Trends in Igbo names

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Of Saints & Names

When Maazi William Shakespeare wrote that a rose by any other name would smell just the same, he reckoned without the Igbo people of Africa. Igbo names are not mere appellations; they are “capsules” of concepts, history, lineage, religion, expectations, philosophy, and the entire gamut of human existence. In Igboland, your name is you.


The stake in the depth of Igbo names rose more than a notch since the churches now use Igbo names in baptism. Ekene diri Chukwu! We now have such designer names as Oderaa, which is derived from Chi deraa [once God has written….]


On the other hand, the shortening of names are throwing meanings out of the window. Nkechi becomes Kechi or Nikki; Nnenna, Nina; Chukwuemeka goes from Emeka to Emmy; Ngozichukwuka moves from Ngozi to Ngo or Goozi; Ekwutosi becomes Ekwii if not Equy; Okechukwu, Okey; Chinyere or Chinwe to Chi Chi and on to Chi baby; Onuora to Onii, etc.


In a project for Igbo–net, Igbo Names: Forms and Foundations, I alerted Ndiigbo of the trendy preference for “K” names. In another piece “On Saints and Names, [African Market News, Nov. 1997], we read about recent steps to canonize the first Igbo Roman Catholic saint: Fada Michael Cyprain Iwene Tansi. If we should have “St. Iwene Tansi,” as we must, how many Ndiigbo know the meaning of Tansi?


The name is meaningful: “Have patience.” Hence Fada. Iwene Tansi could be the saint of ndi niile no n’ahuhu [all the suffering masses] and we would not know it. One could say, “Iwene iwe, taa nsi” [Do not be angry, endure patiently] or, as Ichie Osita Osadebe beautifully put it: “Taba nsi udene.” [“Have the patience of a vulture.”]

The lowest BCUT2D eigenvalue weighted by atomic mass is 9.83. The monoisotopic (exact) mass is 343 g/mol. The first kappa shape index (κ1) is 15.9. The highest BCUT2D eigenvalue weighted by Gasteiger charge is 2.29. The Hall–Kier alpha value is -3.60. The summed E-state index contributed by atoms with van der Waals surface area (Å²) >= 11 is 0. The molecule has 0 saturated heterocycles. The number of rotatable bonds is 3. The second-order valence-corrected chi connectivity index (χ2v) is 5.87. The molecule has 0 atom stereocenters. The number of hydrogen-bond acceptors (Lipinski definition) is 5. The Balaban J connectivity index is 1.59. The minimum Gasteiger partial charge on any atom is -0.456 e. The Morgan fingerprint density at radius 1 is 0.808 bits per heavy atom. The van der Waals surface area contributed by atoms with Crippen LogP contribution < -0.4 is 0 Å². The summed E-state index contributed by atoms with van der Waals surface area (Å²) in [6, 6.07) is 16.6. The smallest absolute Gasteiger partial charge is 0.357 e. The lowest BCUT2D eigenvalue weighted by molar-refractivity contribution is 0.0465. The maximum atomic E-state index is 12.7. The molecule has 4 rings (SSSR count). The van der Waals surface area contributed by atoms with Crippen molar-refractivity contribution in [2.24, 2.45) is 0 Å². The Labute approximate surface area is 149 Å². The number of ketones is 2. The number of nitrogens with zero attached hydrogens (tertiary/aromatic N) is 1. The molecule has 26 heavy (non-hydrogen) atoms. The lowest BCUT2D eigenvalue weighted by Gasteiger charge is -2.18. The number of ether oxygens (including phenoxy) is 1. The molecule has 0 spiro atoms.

I rejoice with the Igbo Catholic communities, Christians everywhere, and the entire good people of Africa as we wait for Pope John Paul II to beautify our brother in our lifetime. We are proud that what Fada Tansi started has yielded fruits in so many good Igbo priests, starting from our own Francis Cardinal Arinze of the Vatican.


Craving “K” Names

It did ring a big bell when we went with Maazi Sonny Ajuluchukwu to the christening of Nwamaazi Nwaobi in Brooklyn, NY, on November 1, 1997. Request for “K” names had been coming to Igbo–net. There are pure “K” names and there are derivatives. Kalu or Kanu is a sacred name; every Igbo knows it is from Kamalu/Kamanu, the deity of thunder—as is Amadi, from Amadioha, in some area. Kameme, Kanayo, Kasie, Kaodilinye, Kasirimobi, Kelechi, etc., belong to the popular and established order. No one knows why folks now have a preference for “K” names, when there are few Igbo names beginning with “K” in Igbo. But trust Ndiigbo and their inventive ingenuity, they have designer “K” names, and more are coming.


Before this vogue, there was the removal of “N” in such names as Nkemdilim to form Kemdilim; Kemnagum from Nkemnaagum [I long for what is mine], Konyegwachie [whatever one tells his God].


Latest “K” names include Kachisike and Kamnolu. The young man named Kamnolu  was baptized Jason. Albeit English, it is not a common name among Africans, especially Igbo Christians. Herein lies the answer to the craze for some names: UNIQUENESS. Every child is unique.


Just when we thought it was over, another “K” came up from way back: Ichie M. C. K. Ajuluchukwu was in USA. We took an interest in the “K.” It was not easy finding out—no one walks up to an elder and asks what his name is; it is un-Igbo and rude. M.C.K., we later read, reportedly stands for Melie Chukelue Kafindu.


Who says we do not have a rich bank of meaningful names. With such beautiful names as Kamnolu and more to come, the power of Igbo names will endure. And Alaoma Alaigbo—Aladimma—shall be peopled by more saints of their time like soon-to-be Onyediaso Iwene Tansi.


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